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Posted 05 July 2005 - 07:38 AM

In the General Reading & Literature forum, balletbooster brings to our attention a book called Mozart in the Jungle - Sex Drugs & Classical Music.

While much of the hype about this book focuses on the wild times in the classical music world of the seventies, the focus of the interview was on Tindall's research into the disparity between the salaries of performers and artistic directors, conductors, etc. She includes the ballet world in her discussion, as there are many similarities in the way artists are treated across the board in many of the performing arts. This is all part of the book, but it is not getting the press time that the more titillating subject matter is receiving.



http://ballettalk.in...topic=19984&hl=

#23 Anne74

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Posted 05 July 2005 - 11:10 AM

At the recent meeting of Dance/USA, in a session about dancers transitioning out of performing and into second careers, a dancer from Ballet Austin spoke about a "Job Bank" program they have matching dancers skills with temporary jobs during their layoff periods (everything from manual labor and car washing up to more skilled work)  His comment was that it made his career as a performer affordable.

<{POST_SNAPBACK}>


The saddest thing about this whole discussion, to me, is that classical artists who have spent as many years training in their field as a surgeon have to resort to taking side jobs washing cars to make ends meet. Does anyone think this country will ever see a time when classical dancers can realisticly expect to be hired to perform year round?

#24 studio company

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Posted 06 July 2005 - 04:54 PM

Do the companies provide health insurance, dental insurance etc.? I know that they provide free pointe shoes. (which is a must considering how many they go through in their career)

It seems like doctor bills would take most of their money since the average dancer has a humble pay.

#25 carbro

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Posted 06 July 2005 - 08:20 PM

Some do, some can't. In this case (AGMA), you can find it in the contract.

#26 Anne74

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Posted 07 July 2005 - 04:18 PM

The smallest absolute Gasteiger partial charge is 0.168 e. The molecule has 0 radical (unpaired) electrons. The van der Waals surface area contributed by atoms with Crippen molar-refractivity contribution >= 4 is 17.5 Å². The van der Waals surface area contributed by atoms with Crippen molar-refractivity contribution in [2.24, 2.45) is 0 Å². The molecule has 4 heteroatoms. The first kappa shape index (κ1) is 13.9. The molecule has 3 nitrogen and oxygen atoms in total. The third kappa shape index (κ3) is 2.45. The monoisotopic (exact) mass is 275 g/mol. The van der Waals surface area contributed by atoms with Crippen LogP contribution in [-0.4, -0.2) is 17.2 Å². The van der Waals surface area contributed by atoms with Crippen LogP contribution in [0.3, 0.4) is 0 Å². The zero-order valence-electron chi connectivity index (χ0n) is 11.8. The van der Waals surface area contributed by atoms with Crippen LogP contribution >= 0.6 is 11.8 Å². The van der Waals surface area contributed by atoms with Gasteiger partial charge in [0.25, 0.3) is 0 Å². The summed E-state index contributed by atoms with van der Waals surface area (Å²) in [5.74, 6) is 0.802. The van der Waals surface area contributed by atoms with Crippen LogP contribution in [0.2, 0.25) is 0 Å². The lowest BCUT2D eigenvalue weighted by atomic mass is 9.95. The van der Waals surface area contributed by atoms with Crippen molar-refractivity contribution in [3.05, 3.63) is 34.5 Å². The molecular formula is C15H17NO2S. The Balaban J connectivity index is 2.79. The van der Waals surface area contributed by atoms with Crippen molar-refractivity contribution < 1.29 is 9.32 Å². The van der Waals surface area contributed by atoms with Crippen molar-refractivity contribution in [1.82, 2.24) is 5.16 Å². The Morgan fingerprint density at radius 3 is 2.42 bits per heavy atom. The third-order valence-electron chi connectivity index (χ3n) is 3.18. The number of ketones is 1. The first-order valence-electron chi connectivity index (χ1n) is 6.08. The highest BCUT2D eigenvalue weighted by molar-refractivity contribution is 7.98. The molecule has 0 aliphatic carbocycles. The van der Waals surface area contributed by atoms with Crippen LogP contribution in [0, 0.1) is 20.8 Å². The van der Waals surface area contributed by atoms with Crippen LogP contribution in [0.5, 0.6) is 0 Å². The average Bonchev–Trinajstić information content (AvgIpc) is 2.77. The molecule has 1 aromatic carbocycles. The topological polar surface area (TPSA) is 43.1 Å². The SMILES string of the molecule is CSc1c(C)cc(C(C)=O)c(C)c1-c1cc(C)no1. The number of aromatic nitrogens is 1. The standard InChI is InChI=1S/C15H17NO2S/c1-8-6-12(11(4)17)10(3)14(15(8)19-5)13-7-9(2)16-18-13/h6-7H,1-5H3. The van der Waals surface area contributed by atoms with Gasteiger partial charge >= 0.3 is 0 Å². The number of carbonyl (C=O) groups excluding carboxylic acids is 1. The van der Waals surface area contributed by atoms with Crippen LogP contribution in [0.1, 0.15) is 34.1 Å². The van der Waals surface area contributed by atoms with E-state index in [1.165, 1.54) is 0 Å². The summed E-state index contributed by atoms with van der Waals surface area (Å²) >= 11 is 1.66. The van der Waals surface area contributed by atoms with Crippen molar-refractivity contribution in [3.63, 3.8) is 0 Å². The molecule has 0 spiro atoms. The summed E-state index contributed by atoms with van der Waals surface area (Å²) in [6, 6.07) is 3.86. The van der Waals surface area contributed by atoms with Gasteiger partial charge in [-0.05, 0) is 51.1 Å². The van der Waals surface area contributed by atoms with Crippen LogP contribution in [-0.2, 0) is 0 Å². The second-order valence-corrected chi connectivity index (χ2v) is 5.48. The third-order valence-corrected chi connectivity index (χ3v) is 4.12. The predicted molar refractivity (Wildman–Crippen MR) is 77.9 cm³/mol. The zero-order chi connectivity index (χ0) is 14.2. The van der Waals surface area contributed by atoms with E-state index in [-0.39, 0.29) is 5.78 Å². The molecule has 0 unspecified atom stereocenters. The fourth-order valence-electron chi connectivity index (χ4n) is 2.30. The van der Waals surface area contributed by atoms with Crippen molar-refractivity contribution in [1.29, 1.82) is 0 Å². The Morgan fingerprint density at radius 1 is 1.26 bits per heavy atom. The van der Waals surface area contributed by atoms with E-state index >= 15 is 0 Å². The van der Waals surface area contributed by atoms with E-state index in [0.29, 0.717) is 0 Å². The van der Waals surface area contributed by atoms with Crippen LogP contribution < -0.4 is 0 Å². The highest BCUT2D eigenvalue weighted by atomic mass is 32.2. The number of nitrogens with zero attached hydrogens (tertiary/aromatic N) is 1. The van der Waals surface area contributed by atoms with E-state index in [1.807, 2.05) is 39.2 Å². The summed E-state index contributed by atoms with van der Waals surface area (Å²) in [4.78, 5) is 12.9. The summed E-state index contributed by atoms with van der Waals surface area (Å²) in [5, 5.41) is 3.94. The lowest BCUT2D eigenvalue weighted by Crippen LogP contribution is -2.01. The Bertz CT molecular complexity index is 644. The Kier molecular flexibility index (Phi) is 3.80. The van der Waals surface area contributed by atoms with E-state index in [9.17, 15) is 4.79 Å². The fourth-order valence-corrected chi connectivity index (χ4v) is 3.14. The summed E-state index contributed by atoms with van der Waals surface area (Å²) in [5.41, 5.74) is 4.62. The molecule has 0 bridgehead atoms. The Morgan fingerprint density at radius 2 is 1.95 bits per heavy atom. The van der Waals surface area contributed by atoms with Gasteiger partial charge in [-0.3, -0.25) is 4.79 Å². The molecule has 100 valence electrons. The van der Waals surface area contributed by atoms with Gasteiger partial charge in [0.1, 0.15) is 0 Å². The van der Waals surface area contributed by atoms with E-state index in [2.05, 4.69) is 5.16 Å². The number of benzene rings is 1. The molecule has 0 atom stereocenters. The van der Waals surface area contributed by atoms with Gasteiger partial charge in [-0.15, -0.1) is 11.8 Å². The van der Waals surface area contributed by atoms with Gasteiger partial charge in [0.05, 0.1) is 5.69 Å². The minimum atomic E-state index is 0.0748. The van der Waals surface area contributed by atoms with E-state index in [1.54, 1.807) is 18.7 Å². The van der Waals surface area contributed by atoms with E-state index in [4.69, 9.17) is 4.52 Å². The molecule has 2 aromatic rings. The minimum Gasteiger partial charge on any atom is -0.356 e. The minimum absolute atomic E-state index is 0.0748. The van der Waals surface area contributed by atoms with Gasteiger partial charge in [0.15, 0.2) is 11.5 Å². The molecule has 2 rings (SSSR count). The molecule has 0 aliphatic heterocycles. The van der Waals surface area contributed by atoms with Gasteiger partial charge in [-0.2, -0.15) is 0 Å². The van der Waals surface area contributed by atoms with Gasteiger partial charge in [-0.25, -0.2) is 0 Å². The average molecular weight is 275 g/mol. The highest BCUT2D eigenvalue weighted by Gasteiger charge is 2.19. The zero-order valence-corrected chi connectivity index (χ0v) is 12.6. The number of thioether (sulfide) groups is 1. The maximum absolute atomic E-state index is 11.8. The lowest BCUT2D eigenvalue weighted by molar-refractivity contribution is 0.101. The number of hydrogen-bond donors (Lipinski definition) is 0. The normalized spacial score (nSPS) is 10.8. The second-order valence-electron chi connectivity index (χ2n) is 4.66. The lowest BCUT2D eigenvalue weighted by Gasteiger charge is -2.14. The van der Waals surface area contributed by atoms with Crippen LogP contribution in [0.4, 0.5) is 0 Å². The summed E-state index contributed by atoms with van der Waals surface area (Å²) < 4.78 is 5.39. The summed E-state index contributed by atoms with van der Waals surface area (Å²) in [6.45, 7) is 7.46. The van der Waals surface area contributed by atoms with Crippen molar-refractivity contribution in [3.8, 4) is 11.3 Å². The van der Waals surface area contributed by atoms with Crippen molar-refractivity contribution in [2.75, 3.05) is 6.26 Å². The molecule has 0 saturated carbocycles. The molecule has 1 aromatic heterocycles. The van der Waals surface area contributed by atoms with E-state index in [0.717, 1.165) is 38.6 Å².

I believe that all but the smallest semi-professional ballet companies provide at least some form of health insurance-- how much of the premiums they cover is another story. As for the pointe shoe question, yes, they are almost always provided, but the number of pairs allotted per dancer per week may be quite limited. Only the luckiest dancers have the luxury of an unlimited pointe shoe allowance. And I will add that "maintenance" bodywork and medical attention does indeed eat up a lot of a ballet dancer's already meager salary. Massage, chiropractic, acupuncture, etc. are rarely fully covered by a health insurance plan and are important (in fact, indispensible) to a dancer past the age of 21!

#27 leibling

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Posted 07 July 2005 - 04:36 PM

Usually, in the Spring, both Pointe and Dancemagazine have special issues in which US and some European companies list the starting salaries, number of weeks, and benefits. This could be a good reference. Generally, I have noticed that the "mid-range" reginal companies usually are able to offer a minimum of 30-36 weeks, starting around 400-500 dollars, along with some form of health insurance.

#28 Giselle05

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Posted 07 July 2005 - 04:46 PM

Is there anywhere you can find the data on salaries over at ABT?

#29 emhbunhead

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Posted 07 July 2005 - 09:41 PM

some companies dont provide any health coverage at all.. and minimal pointe shoes

#30 dcportrait

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Posted 08 July 2005 - 05:43 AM

Is there anywhere you can find the data on salaries over at ABT?

<{POST_SNAPBACK}>


Yes, I was curious as to their salaries, as well.
:mellow: